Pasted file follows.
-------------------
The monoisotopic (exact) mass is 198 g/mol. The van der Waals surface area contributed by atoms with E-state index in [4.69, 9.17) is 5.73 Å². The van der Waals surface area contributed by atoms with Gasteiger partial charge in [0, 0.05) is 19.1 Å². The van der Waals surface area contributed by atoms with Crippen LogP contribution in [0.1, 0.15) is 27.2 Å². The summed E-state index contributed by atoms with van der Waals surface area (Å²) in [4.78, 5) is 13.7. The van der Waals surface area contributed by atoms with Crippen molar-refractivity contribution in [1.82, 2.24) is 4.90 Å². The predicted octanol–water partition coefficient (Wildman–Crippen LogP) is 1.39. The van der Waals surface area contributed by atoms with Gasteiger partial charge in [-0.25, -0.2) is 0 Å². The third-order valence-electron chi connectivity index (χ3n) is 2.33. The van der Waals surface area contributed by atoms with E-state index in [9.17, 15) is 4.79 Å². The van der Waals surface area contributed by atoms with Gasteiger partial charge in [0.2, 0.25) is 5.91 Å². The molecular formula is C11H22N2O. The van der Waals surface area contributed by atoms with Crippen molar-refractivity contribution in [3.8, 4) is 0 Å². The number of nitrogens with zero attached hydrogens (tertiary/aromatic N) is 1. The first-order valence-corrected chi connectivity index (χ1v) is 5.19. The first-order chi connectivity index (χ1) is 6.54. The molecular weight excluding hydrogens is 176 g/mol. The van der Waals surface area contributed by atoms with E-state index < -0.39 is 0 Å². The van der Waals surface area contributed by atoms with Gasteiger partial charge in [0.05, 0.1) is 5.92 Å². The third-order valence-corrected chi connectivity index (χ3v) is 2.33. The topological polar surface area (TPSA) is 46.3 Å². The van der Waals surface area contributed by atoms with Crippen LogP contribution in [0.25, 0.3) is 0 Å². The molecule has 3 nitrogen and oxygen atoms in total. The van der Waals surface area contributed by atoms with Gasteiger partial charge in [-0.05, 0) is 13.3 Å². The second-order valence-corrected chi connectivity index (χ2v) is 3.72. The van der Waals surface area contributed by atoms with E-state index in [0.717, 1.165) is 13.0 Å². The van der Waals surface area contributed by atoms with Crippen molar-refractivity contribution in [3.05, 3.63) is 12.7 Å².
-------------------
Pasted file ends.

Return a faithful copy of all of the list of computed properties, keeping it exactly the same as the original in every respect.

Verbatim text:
The monoisotopic (exact) mass is 198 g/mol. The van der Waals surface area contributed by atoms with E-state index in [4.69, 9.17) is 5.73 Å². The van der Waals surface area contributed by atoms with Gasteiger partial charge in [0, 0.05) is 19.1 Å². The van der Waals surface area contributed by atoms with Crippen LogP contribution in [0.1, 0.15) is 27.2 Å². The summed E-state index contributed by atoms with van der Waals surface area (Å²) in [4.78, 5) is 13.7. The van der Waals surface area contributed by atoms with Crippen molar-refractivity contribution in [1.82, 2.24) is 4.90 Å². The predicted octanol–water partition coefficient (Wildman–Crippen LogP) is 1.39. The van der Waals surface area contributed by atoms with Gasteiger partial charge in [-0.25, -0.2) is 0 Å². The third-order valence-electron chi connectivity index (χ3n) is 2.33. The van der Waals surface area contributed by atoms with E-state index in [9.17, 15) is 4.79 Å². The van der Waals surface area contributed by atoms with Gasteiger partial charge in [0.2, 0.25) is 5.91 Å². The molecular formula is C11H22N2O. The van der Waals surface area contributed by atoms with Crippen molar-refractivity contribution in [3.8, 4) is 0 Å². The number of nitrogens with zero attached hydrogens (tertiary/aromatic N) is 1. The first-order valence-corrected chi connectivity index (χ1v) is 5.19. The first-order chi connectivity index (χ1) is 6.54. The molecular weight excluding hydrogens is 176 g/mol. The van der Waals surface area contributed by atoms with E-state index < -0.39 is 0 Å². The van der Waals surface area contributed by atoms with Gasteiger partial charge in [0.05, 0.1) is 5.92 Å². The third-order valence-corrected chi connectivity index (χ3v) is 2.33. The topological polar surface area (TPSA) is 46.3 Å². The van der Waals surface area contributed by atoms with Crippen LogP contribution in [0.25, 0.3) is 0 Å². The molecule has 3 nitrogen and oxygen atoms in total. The van der Waals surface area contributed by atoms with Gasteiger partial charge in [-0.05, 0) is 13.3 Å². The second-order valence-corrected chi connectivity index (χ2v) is 3.72. The van der Waals surface area contributed by atoms with E-state index in [0.717, 1.165) is 13.0 Å². The van der Waals surface area contributed by atoms with Crippen molar-refractivity contribution in [3.05, 3.63) is 12.7 Å².